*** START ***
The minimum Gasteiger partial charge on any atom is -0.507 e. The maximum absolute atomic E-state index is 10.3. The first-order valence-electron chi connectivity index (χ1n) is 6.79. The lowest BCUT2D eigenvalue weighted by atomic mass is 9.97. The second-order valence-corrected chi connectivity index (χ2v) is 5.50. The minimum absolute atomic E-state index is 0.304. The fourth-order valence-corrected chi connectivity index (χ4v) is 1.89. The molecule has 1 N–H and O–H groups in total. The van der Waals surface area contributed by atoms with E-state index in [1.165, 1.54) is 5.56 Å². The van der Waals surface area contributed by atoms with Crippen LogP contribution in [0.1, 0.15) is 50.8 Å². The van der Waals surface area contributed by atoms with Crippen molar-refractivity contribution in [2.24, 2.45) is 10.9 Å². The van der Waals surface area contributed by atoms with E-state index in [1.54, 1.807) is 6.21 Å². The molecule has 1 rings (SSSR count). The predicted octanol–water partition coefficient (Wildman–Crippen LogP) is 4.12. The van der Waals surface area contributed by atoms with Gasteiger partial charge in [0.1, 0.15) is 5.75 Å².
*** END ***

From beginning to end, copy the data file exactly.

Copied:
The minimum Gasteiger partial charge on any atom is -0.507 e. The maximum absolute atomic E-state index is 10.3. The first-order valence-electron chi connectivity index (χ1n) is 6.79. The lowest BCUT2D eigenvalue weighted by atomic mass is 9.97. The second-order valence-corrected chi connectivity index (χ2v) is 5.50. The minimum absolute atomic E-state index is 0.304. The fourth-order valence-corrected chi connectivity index (χ4v) is 1.89. The molecule has 1 N–H and O–H groups in total. The van der Waals surface area contributed by atoms with E-state index in [1.165, 1.54) is 5.56 Å². The van der Waals surface area contributed by atoms with Crippen LogP contribution in [0.1, 0.15) is 50.8 Å². The van der Waals surface area contributed by atoms with Crippen molar-refractivity contribution in [2.24, 2.45) is 10.9 Å². The van der Waals surface area contributed by atoms with E-state index in [1.54, 1.807) is 6.21 Å². The molecule has 1 rings (SSSR count). The predicted octanol–water partition coefficient (Wildman–Crippen LogP) is 4.12. The van der Waals surface area contributed by atoms with Gasteiger partial charge in [0.1, 0.15) is 5.75 Å².